I believe they can. The challenges, like any machine learning initiative, is data. The initial challenge is the first step, a clear view of the current systems. Fortunately, APM (Application Performance Management) platforms in addition to dependency management frameworks can provide the data. If an enterprise has a clear and functioning APM platform, the technical data is there as well as the utilization. So we have a starting point as well as benchmarks to strive for. It seems APM is a beneficial prerequisite, as it's also a living platform, consistently providing a historical viewpoint; and machine learning benefits on history, it has to learn what works and what doesn't.
The next part, and arguably most immature industry-wide, are business capabilities and functions; but then again, if an enterprise has a fully functioning BPM (Business Process Management) platform, it may be codified and historically accessible. Some E.A. platforms also include this domain effectively, but it has been my experience they end up being abandoned due to the nature of the platform requiring an intermediary outside of business.
Even better, imagine including E.A. platform language in micro-service architectures; applying a tag to each micro service to indicate it's usage in a larger context. Providing this level of functional detail could provide an inherent real-time E.A. repository that the A.I. platform could further work with.
So our recipe is half complete, a historical log of both technical and business functions; machine learning can begin. But machine learning works best with target examples, teaching the machine that "this is ideal". This is where patterns can come into play, and patterns are inherently useful for A.I. This is also where architectural styles come into play, a more subjective approach; maybe avoiding styles at this point can lead to options where styles can be applied in decision making, post-process. In addition common laws can act as, well laws, for the A.I. platform to adhere to or avoid or present levels of compliance.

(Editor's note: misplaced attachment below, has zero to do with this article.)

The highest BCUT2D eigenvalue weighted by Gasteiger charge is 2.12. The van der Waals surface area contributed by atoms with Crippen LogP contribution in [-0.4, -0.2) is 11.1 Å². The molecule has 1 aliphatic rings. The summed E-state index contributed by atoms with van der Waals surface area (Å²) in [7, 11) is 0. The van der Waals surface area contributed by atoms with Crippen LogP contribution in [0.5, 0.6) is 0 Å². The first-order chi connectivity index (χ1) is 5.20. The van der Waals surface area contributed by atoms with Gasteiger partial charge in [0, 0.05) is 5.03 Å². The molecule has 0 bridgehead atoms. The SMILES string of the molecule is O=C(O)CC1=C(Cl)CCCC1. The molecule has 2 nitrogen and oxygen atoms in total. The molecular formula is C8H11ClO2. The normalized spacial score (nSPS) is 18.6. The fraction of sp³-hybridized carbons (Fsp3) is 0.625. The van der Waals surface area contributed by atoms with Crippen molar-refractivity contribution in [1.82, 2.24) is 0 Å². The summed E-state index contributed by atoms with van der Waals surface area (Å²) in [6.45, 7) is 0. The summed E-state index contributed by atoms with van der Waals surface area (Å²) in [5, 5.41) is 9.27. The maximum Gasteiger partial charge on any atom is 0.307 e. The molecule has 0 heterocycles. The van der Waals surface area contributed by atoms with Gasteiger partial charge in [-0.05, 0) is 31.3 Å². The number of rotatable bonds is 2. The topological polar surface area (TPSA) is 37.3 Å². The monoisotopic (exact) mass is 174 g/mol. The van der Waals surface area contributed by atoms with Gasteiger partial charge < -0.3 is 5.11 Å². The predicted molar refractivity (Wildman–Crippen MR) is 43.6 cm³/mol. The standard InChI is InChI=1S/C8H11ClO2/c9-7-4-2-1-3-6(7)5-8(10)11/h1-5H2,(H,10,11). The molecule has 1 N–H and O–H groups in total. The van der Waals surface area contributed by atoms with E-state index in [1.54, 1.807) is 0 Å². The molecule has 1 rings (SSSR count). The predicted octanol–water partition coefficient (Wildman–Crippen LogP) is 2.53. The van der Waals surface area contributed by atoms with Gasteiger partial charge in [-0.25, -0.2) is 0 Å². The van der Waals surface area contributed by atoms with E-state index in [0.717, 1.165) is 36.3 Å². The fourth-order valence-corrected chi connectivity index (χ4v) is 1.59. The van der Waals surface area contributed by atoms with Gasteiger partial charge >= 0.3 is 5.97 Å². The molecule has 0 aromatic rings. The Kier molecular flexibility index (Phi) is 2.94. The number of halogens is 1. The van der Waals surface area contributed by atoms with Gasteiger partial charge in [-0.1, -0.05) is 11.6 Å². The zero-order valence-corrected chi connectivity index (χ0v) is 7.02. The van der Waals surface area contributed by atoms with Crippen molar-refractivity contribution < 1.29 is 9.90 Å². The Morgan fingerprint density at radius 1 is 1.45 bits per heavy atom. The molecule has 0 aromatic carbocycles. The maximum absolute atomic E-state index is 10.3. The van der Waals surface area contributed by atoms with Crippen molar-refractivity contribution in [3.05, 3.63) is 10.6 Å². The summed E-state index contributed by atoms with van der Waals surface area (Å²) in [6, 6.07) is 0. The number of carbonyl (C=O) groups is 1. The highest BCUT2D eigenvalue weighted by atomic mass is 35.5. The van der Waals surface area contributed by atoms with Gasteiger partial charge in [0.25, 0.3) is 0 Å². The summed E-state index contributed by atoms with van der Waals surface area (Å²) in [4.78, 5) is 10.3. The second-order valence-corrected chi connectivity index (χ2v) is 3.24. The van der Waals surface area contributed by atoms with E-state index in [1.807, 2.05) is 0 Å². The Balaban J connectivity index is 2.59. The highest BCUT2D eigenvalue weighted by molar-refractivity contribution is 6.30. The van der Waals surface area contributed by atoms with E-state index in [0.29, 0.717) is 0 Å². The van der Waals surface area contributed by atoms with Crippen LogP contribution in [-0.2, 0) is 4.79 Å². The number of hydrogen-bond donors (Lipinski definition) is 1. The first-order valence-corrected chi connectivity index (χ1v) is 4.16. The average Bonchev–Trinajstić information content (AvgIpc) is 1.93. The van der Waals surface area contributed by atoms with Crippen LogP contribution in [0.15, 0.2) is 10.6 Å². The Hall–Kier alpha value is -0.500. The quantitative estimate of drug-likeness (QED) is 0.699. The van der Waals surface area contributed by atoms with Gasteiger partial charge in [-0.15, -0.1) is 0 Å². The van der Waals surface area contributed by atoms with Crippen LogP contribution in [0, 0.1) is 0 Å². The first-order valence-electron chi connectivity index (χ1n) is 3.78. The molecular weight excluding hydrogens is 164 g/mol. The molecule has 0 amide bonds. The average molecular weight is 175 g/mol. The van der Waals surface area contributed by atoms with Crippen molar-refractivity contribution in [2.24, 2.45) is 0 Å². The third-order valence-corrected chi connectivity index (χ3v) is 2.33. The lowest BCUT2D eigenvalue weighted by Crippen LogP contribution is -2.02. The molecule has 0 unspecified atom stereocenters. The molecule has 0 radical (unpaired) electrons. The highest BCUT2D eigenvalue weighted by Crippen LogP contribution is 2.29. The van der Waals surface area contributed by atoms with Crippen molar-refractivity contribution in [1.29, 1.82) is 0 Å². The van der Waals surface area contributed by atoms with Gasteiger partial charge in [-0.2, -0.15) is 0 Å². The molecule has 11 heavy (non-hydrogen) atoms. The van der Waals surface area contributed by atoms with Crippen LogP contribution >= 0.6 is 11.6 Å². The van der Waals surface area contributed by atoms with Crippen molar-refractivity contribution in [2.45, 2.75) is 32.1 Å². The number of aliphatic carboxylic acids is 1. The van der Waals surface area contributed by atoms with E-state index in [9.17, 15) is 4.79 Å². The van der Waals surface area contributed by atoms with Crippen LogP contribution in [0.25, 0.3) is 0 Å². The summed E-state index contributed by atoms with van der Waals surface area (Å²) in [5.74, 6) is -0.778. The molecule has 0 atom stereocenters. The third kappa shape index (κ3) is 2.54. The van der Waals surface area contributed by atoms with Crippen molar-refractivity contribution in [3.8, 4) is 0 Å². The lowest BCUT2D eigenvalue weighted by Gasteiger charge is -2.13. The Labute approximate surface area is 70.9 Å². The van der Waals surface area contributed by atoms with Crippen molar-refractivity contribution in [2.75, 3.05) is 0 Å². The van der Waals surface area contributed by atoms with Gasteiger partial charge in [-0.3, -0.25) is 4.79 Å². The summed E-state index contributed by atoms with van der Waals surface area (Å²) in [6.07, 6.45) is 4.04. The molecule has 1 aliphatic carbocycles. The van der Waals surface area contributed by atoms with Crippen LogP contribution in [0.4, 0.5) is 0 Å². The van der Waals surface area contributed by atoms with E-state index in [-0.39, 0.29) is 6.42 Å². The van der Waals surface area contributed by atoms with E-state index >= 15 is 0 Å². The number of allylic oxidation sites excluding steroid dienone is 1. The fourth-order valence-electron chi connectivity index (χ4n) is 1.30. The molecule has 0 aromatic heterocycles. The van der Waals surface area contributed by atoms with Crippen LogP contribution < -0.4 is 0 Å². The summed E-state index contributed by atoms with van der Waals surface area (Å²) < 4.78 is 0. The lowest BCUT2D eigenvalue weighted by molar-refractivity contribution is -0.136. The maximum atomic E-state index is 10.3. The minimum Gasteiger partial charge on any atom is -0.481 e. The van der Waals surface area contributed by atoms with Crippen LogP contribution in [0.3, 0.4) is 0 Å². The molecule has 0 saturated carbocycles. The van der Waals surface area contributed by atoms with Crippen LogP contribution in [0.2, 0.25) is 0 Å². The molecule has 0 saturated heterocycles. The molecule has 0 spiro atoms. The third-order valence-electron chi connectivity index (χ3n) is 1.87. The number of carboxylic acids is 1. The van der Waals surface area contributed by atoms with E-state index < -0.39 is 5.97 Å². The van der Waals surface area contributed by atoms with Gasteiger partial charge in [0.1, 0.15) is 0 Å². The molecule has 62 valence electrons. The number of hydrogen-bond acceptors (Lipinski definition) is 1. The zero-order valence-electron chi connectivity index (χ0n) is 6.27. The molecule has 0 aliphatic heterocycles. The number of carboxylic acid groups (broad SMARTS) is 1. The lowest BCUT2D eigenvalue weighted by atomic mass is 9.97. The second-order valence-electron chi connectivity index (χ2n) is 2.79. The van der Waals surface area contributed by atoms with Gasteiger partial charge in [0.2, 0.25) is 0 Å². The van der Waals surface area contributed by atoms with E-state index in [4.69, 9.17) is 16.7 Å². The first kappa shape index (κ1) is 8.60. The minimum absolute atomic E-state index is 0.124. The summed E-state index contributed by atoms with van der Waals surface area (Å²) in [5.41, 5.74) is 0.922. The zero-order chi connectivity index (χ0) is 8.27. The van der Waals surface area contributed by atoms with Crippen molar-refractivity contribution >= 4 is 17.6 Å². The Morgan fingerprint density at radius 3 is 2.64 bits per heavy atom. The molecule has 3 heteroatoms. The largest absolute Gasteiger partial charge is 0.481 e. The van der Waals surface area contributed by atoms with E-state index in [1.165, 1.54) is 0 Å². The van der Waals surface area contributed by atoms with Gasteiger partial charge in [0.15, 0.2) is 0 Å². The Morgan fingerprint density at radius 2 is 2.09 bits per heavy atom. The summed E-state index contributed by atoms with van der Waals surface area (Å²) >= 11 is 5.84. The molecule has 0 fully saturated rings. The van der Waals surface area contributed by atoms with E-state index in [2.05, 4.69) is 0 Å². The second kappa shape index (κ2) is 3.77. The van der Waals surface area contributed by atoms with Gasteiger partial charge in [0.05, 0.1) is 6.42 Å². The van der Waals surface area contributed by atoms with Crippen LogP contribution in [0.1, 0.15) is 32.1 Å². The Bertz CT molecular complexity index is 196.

Ideally this should lead to a situation where you can continually teach hypothetical target architectures to an A.I. and return confidence levels. This is where E.A. can provide subjective analysis to the decision, and through time, the machine can learn what best matches the organizational culture. And if it's quantifiable, it can be modeled; this is where a good machine learning platform could provide real-time architectural options with trade off analysis.
So it seems we may have the ingredients to get cooking. One thing I love about architecture as a profession is that it's logical, a good approach has nothing to do with the technical details, everything is brought up a level to common reason. The underlying catalyst for this is that a human being doesn't have enough time to apply architecture at every level, unless it's a single application. This is why we see "full-stack architects" as a prevailing trend now, compartmentalizing risk in an MVP fashion while putting further pressure on CxO's to provide E.A. strategy.
Large architectural organizations arise with the needs in place, and usually lose favor in terms of value because architecture isn't pushing revenue streams directly. With machine learning and enough data, the tools are there, if someone is ambitious enough to put it all together. Another challenge is the status-quo, architects and leaders define themselves on experience, a holistic knowledge and proven track record, an A.I. E.A. platform would challenge conventional leadership at all levels; objectively this would be a good thing, as many large enterprises run into trouble when they become top heavy, corporate histories are rife with these failings.
Another challenge is the amount of data available, big-data is a common buzzword, but I'm unaware of a large public repository containing COTS (Commercial Off the Shelf Software) platform requirements or programming library dependency chains; the only thing that comes to mind is GitHub, but even GitHub doesn't contain requirements for a deprecated COBOL 3rd party library or similar legacy systems.
I'm curious where the truly subjective parts of IT leadership are, what isn't measurable, what aren't I thinking of? Why aren't we here yet? Is anyone developing a usable E.A. A.I. platform? Feel free to let me know.